“Big Data” is a term which at one point meant absolutely nothing to me and I know that I am not alone. When I mention this phrase in my role I often receive very blank looks, but it’s not surprising that people are unaware of the concept of Big Data as it is not a term which is overly used in everyday life. What is more surprising however is that there is not more training or education on this important topic which ultimately affects everyone.
In very simple terms Big Data is a phrase used to describe large and/or complex datasets. Every day you are creating data. As technology grows, so does Big Data. They are being collected on your mobile phone, on your social media accounts and on your supermarket loyalty cards, to give just a few examples, and yet so many people are unaware of the concept, what it means and how it can be used.
When Big Data are mentioned the first thought people have is in regards to their privacy, they do not want their data to be used or shared. It is natural to care about the protection of your privacy. I studied Law as an undergraduate and Human Resources as a postgraduate, so confidentiality and privacy have been drummed into me no end (note that I am not from a maths or science background, and you do not need to be either to understand about Big Data). However, the beauty of Big Data is that they can be used positively whilst being anonymised so that absolutely no links can be made between the results and the individual that the data came from.
Since working in my new role as Outreach and Engagement Coordinator at the Business and Local Government Data Research Centre (BLGDRC), I have seen, and been very impressed, with the many benefits that Big Data can achieve in society. Data can be used by policymakers to make better, more informed decisions. For example, data collected by mobile phones or satellites could be anonymised and used to determine the most popular routes taken within a town/city which can lead to new public transport routes. Data can also be used to identify skills gaps or ways to improve the High Street, which is all positive for improving our economy.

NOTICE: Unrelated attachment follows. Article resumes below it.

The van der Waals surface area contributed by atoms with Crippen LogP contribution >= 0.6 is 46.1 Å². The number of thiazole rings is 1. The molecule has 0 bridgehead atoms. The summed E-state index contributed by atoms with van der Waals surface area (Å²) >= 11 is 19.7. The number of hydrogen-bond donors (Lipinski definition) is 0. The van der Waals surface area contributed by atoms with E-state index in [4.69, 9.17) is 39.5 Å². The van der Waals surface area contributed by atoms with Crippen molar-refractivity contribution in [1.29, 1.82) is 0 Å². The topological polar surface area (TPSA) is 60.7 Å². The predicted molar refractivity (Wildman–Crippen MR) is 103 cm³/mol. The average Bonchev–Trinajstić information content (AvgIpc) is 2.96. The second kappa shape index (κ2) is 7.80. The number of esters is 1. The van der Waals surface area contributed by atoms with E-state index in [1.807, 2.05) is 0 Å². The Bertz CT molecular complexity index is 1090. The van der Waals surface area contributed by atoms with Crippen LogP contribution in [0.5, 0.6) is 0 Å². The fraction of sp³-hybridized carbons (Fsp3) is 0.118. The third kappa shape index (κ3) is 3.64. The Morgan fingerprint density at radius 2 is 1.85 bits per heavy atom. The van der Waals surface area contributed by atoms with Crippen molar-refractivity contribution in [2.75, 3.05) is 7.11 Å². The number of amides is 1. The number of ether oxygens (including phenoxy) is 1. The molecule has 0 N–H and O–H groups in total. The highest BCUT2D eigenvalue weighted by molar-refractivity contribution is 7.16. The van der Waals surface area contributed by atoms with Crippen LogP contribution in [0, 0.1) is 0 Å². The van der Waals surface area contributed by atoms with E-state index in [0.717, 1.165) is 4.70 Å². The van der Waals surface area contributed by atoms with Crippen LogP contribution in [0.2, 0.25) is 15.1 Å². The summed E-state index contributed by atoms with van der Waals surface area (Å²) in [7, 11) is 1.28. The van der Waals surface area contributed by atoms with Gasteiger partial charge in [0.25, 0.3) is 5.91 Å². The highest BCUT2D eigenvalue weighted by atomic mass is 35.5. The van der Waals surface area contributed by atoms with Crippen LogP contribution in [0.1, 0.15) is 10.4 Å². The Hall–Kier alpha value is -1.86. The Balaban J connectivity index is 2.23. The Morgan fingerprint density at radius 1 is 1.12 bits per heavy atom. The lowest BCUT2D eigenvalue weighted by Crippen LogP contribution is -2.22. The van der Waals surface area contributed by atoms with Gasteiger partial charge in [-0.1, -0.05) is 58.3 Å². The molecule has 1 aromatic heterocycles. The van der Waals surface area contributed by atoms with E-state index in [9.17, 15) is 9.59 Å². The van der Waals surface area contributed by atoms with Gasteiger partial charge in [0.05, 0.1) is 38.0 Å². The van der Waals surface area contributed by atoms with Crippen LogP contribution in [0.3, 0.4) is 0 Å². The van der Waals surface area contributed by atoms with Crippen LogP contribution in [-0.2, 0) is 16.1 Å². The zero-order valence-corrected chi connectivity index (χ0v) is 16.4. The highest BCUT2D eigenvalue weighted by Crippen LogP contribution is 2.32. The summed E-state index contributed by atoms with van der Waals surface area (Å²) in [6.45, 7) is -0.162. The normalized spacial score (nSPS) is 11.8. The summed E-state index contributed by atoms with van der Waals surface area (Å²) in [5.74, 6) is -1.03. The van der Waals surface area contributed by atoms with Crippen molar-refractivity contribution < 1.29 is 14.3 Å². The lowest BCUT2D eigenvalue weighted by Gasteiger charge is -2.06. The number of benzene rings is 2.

Similarly, data collected by loyalty cards can be used by businesses to identify trends, which can help with the creation of deals and bespoke offers which are beneficial to both the consumer, and the organisation. Data can also be used to improve supply chain management, and by reducing the time taken to transport goods to businesses, the shelf life can be increased, again helping to boost our economy.
Big Data can also be used in helping to support vulnerable people. Local Authorities can use data to identify where social care is needed the most and forecast future needs.
The more that my understanding of Big Data expands, the more I gain insight into how they can be used positively to improve our society. The data on their own are redundant however and require manipulation from the right people who possess the analytical skills required. At the BLGDRC we employ staff and researchers who possess these skills and can assist Local Authorities and small to medium businesses to get the most out of their data. We also deliver training on Big Data and data analytics, to help to empower society and enhance knowledge.
Blog post by Alexandra Beaumont (Outreach and Engagement Coordinator at the Business and Local Government Data Research Centre), please email Alexandra if you’d like to know more about how you could work with the Centre or participate in training courses and other events.
Published 27 October 2016